Yanaocha, one of Latin America's largest gold mines, produced 1.5 million ounces of gold in 2010, some 1.6 percent of the world's output.
The mine, partly owned by Peruvian precious metals miner Buenaventura
Shares of Buenaventura fell 2.5 percent to $40.70 and Newmont was down 0.5 percent at $66.51, while spot gold was off slightly at $1,667 an ounce.
The latest flare-up could test leftist President Ollanta Humala, who took office in July promising to calm debilitating conflicts between rural communities and companies that have threatened to delay some 200 mining and oil projects nationwide.
We've temporarily suspended work, the company said in a statement in which it called on local and national authorities to do what is necessary to clear the roadblock and maintain a climate of peace and legality in the region.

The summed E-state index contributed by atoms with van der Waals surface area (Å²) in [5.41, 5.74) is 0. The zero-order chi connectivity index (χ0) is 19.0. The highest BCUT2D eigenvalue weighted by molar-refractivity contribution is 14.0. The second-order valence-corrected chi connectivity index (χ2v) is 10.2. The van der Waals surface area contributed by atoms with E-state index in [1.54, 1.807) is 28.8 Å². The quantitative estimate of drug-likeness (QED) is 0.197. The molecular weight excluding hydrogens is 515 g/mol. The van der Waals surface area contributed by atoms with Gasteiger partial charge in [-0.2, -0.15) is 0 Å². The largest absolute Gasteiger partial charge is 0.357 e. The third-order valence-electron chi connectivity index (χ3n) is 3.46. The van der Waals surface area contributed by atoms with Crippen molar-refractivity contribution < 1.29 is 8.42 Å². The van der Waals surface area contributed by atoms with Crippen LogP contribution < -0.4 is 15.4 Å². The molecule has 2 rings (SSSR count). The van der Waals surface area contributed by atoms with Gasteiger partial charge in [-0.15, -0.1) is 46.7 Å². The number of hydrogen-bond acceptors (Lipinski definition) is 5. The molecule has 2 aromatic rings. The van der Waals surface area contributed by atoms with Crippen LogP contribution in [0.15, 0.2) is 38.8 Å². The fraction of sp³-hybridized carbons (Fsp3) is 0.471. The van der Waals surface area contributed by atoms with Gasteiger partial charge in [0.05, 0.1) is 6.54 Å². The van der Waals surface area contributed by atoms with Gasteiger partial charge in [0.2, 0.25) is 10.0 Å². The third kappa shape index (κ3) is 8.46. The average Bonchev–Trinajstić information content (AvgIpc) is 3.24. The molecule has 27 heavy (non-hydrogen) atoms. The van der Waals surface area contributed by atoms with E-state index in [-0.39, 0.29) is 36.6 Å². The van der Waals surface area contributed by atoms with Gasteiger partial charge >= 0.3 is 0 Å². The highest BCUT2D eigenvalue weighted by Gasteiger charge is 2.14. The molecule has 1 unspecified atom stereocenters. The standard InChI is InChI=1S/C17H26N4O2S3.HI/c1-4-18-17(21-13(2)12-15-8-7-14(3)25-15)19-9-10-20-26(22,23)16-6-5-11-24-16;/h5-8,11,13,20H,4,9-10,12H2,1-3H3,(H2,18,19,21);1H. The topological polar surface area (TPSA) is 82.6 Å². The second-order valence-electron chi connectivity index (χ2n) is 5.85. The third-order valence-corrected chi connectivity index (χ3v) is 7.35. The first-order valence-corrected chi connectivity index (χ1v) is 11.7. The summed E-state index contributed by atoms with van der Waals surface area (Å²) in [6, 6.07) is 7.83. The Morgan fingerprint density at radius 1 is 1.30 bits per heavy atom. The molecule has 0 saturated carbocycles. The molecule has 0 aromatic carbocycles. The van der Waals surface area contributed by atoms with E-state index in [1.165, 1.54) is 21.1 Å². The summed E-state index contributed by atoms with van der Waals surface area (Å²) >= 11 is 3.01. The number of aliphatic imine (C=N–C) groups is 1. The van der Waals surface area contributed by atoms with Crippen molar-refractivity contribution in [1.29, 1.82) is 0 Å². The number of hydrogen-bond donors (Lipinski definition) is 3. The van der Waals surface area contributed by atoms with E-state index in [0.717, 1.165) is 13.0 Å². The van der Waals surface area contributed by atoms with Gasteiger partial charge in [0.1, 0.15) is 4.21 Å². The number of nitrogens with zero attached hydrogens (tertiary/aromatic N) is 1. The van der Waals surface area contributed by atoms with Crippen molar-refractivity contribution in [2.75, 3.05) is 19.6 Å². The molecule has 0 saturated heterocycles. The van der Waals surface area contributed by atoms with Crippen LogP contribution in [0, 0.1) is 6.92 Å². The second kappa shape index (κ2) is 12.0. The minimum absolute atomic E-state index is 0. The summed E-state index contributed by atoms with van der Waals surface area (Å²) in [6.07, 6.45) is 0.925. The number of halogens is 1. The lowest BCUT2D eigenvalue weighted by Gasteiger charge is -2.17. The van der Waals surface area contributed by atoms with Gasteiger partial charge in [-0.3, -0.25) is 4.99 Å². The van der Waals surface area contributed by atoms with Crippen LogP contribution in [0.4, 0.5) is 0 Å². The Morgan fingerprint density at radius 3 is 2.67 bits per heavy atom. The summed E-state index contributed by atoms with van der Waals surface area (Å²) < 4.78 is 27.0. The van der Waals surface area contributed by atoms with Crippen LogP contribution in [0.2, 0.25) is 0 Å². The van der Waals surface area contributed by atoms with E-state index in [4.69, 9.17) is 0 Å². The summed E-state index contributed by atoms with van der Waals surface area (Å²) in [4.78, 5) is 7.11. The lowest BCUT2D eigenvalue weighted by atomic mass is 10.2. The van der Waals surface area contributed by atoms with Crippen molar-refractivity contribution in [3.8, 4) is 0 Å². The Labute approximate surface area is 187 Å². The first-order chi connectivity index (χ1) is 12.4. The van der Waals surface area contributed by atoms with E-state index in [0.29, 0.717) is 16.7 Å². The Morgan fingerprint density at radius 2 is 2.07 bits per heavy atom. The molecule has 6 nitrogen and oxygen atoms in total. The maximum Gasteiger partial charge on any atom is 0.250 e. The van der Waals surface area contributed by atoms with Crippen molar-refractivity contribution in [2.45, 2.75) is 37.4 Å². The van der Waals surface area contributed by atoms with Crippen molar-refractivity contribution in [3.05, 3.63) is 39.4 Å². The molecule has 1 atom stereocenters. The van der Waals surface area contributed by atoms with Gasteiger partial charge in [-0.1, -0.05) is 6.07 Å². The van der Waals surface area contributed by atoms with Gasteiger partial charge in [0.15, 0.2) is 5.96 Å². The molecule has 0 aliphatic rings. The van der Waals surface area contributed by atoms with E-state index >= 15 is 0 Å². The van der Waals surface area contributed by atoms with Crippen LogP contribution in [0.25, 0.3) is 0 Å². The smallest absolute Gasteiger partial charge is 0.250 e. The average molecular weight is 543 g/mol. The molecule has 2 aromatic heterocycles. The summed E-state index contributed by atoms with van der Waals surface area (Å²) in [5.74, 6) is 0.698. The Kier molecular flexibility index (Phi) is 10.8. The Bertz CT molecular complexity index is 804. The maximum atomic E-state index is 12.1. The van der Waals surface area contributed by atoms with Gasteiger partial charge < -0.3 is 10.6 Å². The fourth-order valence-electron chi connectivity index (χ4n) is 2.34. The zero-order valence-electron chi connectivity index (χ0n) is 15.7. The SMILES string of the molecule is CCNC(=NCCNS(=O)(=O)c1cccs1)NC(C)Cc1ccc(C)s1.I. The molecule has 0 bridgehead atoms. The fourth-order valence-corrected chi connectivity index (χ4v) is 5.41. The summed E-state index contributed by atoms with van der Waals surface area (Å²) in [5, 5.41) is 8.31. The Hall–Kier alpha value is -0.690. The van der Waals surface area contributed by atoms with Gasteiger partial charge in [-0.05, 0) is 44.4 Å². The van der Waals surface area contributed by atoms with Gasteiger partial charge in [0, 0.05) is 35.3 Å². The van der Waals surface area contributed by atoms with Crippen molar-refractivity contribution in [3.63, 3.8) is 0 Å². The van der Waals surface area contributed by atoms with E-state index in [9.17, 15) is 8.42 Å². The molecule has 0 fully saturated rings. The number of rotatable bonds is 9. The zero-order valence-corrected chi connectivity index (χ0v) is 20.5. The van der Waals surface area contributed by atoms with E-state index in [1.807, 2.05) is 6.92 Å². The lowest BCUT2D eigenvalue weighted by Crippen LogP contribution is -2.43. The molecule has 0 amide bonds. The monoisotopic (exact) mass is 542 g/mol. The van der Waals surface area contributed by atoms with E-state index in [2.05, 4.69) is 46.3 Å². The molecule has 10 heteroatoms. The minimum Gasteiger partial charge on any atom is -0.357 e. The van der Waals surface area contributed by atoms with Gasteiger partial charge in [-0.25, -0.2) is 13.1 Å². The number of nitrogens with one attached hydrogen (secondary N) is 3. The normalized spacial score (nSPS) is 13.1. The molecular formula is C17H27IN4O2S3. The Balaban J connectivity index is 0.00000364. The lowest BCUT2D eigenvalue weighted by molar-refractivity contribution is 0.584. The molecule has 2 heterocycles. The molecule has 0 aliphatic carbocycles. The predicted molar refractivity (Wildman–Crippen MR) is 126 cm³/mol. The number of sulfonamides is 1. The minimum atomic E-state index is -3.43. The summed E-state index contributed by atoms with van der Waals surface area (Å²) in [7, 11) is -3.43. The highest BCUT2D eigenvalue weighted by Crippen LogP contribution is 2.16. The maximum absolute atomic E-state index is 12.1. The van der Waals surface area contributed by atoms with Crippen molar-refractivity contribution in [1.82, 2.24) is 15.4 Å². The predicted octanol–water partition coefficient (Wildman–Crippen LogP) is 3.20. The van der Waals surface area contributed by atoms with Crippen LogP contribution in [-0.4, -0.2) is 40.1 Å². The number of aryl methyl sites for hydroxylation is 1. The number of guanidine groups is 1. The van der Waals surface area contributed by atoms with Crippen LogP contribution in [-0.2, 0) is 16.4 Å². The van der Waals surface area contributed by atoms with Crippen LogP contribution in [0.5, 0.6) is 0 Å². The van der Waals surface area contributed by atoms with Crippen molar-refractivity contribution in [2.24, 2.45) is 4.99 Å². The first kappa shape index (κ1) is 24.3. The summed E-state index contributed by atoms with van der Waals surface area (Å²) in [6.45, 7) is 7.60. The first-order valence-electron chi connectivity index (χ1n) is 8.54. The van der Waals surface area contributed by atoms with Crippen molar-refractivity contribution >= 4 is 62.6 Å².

U.S.-based Newmont and Buenaventura are trying to move forward with a $4.8 billion project known as Minas Congas, which is essentially an expansion plan for Yanacocha. It would
be the largest investment ever in a Peruvian mine.
Yanacocha officials said protesters are trying to pressure the mine to sign a community relations pact that would give local communities 200 million soles ($72 million).
The mine said the eight pieces of burned heavy equipment were worth $2 million and owned by a contractor. It said bulldozers, excavators and a grader were vandalized.
($1 = 2.75 soles)
(Reporting by Teresa Cespedes;editing Sofina Mirza-Reid)